Mr Bell said the favourite Gospel of the Celts was John’s Gospel and its emphasis on the incarnation, the Word becoming flesh.

“They saw the incarnation as something which was astounding because the God they worshipped previously – as Druids or Picts or whatever – was a God that was above everything, a God that spoke through thunder or through sunlight.”

Life in the Scottish Highlands at the time was risky and infant mortality high, which made the incarnation story very meaningful. “What they saw in the incarnation was God taking an incredible risk in coming to Earth to be flesh above flesh,” he said.

“For them, the risk of God coming to Earth and engaging with people was the thing that won them to Christianity.”

Mr Loughrey, in talking about Australian Indigenous spirituality, also stressed its connection with creation.

Aboriginal people “are a geo-spiritual people. They are connected to the ground around them”, he said.

“The ground holds for us all of our lore, all of our law, our language, our ritual, our ceremony, our kinship. Everything is dictated by what’s in the dirt beneath our feet,” he said.

Aboriginal people who have died take their life experiences back into the ground and “add it to the repository of wisdom and knowledge and spirituality”, said Mr Loughrey.

“That’s why we don’t like mining. Don’t dig us up.”

Mr Loughrey likened mining to ripping the middle pages out of the Bible. “You’d say I don’t have a complete Bible,” he said.

“Our spirituality is fully engaged in this sense of country. The country comes first and the people second.”

Mr Loughrey said that, as with the Celts, “deep silence” was important. “My main bedroom overlooks High Street … noisy, noisy, noisy. But I try and play a game when I go to sleep of listening to what is underneath the noise, which is a deep silence.”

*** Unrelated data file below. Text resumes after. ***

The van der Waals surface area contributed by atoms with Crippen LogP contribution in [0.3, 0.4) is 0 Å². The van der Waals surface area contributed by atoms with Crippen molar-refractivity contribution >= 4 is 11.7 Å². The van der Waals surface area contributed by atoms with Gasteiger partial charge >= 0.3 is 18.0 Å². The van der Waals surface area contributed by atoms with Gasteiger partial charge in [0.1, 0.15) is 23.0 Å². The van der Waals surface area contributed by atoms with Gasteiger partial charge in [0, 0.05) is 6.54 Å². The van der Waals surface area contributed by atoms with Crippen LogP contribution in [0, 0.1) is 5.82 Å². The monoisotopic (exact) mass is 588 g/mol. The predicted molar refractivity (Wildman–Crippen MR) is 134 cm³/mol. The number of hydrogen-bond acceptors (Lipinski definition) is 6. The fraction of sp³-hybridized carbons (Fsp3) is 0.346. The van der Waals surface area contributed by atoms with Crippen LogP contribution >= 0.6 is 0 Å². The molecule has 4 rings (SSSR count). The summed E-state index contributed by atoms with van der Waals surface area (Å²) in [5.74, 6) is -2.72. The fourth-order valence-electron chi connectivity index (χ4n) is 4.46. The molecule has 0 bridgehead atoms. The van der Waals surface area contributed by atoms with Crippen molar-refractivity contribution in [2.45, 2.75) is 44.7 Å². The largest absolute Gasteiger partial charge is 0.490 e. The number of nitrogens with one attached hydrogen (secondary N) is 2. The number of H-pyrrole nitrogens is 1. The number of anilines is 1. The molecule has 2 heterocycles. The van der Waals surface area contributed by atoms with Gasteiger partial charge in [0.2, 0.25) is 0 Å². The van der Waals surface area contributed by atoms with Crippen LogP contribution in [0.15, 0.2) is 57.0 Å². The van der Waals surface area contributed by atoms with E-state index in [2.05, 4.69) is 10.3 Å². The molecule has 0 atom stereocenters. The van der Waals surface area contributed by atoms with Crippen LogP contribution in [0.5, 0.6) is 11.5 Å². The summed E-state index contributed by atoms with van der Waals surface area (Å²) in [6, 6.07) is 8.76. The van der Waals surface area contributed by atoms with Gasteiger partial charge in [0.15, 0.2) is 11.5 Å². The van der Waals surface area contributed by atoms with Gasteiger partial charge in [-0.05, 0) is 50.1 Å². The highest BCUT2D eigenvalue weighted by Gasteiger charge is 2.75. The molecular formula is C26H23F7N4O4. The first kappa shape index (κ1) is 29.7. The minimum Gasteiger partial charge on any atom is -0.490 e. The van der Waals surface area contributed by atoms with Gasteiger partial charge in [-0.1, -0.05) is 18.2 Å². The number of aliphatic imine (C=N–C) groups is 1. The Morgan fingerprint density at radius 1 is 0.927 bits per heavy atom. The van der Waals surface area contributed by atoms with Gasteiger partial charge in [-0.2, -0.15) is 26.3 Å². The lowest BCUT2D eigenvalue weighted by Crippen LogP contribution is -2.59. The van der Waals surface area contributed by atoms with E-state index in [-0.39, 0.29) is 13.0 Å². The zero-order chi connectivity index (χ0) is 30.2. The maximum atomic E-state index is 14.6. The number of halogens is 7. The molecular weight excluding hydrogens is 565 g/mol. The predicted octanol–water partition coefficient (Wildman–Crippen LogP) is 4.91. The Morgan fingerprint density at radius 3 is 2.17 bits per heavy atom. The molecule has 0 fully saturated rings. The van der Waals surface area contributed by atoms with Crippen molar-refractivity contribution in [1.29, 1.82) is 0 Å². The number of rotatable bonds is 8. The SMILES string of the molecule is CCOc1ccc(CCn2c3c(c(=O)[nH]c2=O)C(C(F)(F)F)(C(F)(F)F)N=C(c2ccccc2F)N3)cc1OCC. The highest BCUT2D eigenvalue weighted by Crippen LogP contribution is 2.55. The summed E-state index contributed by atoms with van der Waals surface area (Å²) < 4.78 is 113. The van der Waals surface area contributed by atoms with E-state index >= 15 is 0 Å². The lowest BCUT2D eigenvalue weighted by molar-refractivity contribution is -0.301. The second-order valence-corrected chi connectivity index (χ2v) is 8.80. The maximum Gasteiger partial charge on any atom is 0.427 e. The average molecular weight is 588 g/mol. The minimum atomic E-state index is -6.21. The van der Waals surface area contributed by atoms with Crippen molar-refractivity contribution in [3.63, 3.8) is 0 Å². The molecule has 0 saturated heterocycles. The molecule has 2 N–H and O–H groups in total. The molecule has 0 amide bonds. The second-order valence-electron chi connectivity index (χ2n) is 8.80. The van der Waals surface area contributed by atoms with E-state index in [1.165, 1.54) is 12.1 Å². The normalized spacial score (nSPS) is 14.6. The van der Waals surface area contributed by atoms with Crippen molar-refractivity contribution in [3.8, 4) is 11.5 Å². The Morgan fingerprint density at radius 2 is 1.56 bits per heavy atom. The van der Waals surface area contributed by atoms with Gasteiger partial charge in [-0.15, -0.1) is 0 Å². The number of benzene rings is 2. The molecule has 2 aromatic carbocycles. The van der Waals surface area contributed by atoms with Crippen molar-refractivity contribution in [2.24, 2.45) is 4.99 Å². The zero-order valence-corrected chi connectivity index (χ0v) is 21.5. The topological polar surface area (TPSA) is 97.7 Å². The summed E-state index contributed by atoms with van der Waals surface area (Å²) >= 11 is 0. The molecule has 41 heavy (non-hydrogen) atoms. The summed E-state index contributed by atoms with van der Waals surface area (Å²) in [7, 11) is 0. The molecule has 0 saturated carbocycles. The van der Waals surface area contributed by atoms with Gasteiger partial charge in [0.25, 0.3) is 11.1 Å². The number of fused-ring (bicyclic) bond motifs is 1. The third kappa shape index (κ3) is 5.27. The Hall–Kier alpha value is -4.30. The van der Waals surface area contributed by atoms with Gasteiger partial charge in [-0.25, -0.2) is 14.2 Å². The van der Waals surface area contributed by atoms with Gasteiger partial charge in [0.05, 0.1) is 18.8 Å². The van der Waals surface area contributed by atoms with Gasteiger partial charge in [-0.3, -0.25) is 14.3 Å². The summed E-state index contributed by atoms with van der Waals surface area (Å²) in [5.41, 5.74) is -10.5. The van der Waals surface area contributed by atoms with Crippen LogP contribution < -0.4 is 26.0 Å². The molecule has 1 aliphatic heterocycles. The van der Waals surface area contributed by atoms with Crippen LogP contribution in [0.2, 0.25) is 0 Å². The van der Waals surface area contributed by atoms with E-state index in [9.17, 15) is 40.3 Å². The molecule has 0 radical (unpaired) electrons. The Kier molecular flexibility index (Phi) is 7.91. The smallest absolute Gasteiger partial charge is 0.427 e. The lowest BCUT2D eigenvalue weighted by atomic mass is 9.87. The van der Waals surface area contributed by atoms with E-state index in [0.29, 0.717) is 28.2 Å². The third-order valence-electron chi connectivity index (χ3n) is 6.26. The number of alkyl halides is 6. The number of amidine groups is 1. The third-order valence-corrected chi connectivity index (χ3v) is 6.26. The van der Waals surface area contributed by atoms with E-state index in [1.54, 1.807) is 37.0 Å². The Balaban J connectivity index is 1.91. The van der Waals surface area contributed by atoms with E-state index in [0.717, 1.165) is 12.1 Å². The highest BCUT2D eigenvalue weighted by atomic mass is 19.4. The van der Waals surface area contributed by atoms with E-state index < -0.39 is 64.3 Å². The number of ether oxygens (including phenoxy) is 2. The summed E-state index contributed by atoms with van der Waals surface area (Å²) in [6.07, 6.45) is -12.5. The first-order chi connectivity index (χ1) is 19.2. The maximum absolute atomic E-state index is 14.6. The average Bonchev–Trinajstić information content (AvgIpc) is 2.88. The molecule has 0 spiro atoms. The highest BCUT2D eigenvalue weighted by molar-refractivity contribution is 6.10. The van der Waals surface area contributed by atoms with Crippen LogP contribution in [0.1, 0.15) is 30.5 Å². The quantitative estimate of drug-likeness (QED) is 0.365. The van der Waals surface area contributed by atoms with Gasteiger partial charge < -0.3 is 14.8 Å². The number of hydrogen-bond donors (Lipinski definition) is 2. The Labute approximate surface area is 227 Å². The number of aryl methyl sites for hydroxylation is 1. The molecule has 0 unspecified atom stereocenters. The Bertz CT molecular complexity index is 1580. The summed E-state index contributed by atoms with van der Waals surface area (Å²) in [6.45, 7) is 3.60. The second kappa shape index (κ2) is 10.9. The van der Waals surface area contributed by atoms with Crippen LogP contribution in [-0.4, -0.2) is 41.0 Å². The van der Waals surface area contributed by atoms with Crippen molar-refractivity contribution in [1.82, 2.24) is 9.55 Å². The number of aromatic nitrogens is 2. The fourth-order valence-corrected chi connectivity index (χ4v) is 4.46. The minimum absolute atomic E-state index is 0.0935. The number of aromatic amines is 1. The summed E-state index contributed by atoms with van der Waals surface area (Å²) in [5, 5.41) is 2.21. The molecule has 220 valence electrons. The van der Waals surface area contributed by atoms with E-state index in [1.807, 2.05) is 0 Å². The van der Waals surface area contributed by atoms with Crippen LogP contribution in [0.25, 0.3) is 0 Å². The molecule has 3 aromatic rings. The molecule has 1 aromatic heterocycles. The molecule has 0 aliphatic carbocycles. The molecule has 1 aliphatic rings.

Mr Bell spoke at St Oswald’s on 12 May. The following day he spoke at the Australian Catholic University on the challenges facing worship in the modern Church.

“A congregation has to determine whether the [church] building is dictating and therefore limiting developments in worship – or [does] the congregation determine the narrative,” he said.

He added that congregations “fulfil the rumour which they believe about themselves”.

“If it is negative – we are an ageing congregation, we don’t have enough money – that is hardly an incentive for newcomers to join and feel comfortable.”

Mr Bell was Rector of the University of Glasgow while still a student and a past convenor of the Church of Scotland’s Panel on Worship. He is a member of Scotland’s Iona Community, an ecumenical Christian organisation.

He has also written numerous hymns and songs, including The Summons (Will You Come and Follow Me). He is the co-founder of the Wild Goose Worship Group and the Wild Goose Resource Group.

His visit to Australia was sponsored by a number of groups, including the Anglican Parish of Mount Macedon/Gisborne, the Anglican Parish of Glen Iris, and the Wellspring Community.